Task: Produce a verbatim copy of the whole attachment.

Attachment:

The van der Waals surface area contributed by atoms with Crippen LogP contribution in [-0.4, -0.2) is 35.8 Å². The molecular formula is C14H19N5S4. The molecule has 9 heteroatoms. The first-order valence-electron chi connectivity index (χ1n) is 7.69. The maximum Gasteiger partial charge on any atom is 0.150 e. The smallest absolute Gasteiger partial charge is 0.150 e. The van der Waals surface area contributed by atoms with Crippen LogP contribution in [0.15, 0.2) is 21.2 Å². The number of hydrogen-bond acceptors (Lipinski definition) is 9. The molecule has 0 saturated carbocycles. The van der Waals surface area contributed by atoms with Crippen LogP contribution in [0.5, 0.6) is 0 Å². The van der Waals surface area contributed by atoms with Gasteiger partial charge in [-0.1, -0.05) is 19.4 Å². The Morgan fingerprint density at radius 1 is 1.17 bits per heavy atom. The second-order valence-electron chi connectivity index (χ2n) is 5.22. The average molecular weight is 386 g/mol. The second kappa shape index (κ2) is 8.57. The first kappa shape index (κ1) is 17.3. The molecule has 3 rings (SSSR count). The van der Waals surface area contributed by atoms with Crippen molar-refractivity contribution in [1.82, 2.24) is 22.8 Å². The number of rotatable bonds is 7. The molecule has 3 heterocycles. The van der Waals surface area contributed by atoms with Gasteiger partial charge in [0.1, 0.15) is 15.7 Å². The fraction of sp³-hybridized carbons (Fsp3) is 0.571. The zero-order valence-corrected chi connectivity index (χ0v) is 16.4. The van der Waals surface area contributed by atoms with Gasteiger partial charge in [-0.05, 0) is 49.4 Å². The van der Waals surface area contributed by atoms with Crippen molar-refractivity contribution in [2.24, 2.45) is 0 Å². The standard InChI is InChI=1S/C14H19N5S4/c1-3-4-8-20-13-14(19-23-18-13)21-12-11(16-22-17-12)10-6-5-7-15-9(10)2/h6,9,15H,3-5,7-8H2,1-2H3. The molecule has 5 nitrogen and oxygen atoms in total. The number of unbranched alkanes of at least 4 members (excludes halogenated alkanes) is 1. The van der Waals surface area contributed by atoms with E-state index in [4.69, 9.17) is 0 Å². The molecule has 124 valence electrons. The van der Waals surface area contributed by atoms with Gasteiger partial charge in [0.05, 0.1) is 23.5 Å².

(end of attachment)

The van der Waals surface area contributed by atoms with Crippen LogP contribution in [-0.4, -0.2) is 35.8 Å². The molecular formula is C14H19N5S4. The molecule has 9 heteroatoms. The first-order valence-electron chi connectivity index (χ1n) is 7.69. The maximum Gasteiger partial charge on any atom is 0.150 e. The smallest absolute Gasteiger partial charge is 0.150 e. The van der Waals surface area contributed by atoms with Crippen LogP contribution in [0.15, 0.2) is 21.2 Å². The number of hydrogen-bond acceptors (Lipinski definition) is 9. The molecule has 0 saturated carbocycles. The van der Waals surface area contributed by atoms with Crippen LogP contribution in [0.5, 0.6) is 0 Å². The van der Waals surface area contributed by atoms with Gasteiger partial charge in [-0.1, -0.05) is 19.4 Å². The Morgan fingerprint density at radius 1 is 1.17 bits per heavy atom. The second-order valence-electron chi connectivity index (χ2n) is 5.22. The average molecular weight is 386 g/mol. The second kappa shape index (κ2) is 8.57. The first kappa shape index (κ1) is 17.3. The molecule has 3 rings (SSSR count). The van der Waals surface area contributed by atoms with Crippen molar-refractivity contribution in [1.82, 2.24) is 22.8 Å². The number of rotatable bonds is 7. The molecule has 3 heterocycles. The van der Waals surface area contributed by atoms with Gasteiger partial charge in [0.1, 0.15) is 15.7 Å². The fraction of sp³-hybridized carbons (Fsp3) is 0.571. The zero-order valence-corrected chi connectivity index (χ0v) is 16.4. The van der Waals surface area contributed by atoms with Gasteiger partial charge in [-0.05, 0) is 49.4 Å². The van der Waals surface area contributed by atoms with Crippen molar-refractivity contribution in [2.24, 2.45) is 0 Å². The standard InChI is InChI=1S/C14H19N5S4/c1-3-4-8-20-13-14(19-23-18-13)21-12-11(16-22-17-12)10-6-5-7-15-9(10)2/h6,9,15H,3-5,7-8H2,1-2H3. The molecule has 5 nitrogen and oxygen atoms in total. The number of unbranched alkanes of at least 4 members (excludes halogenated alkanes) is 1. The van der Waals surface area contributed by atoms with E-state index in [4.69, 9.17) is 0 Å². The molecule has 124 valence electrons. The van der Waals surface area contributed by atoms with Gasteiger partial charge in [0.05, 0.1) is 23.5 Å².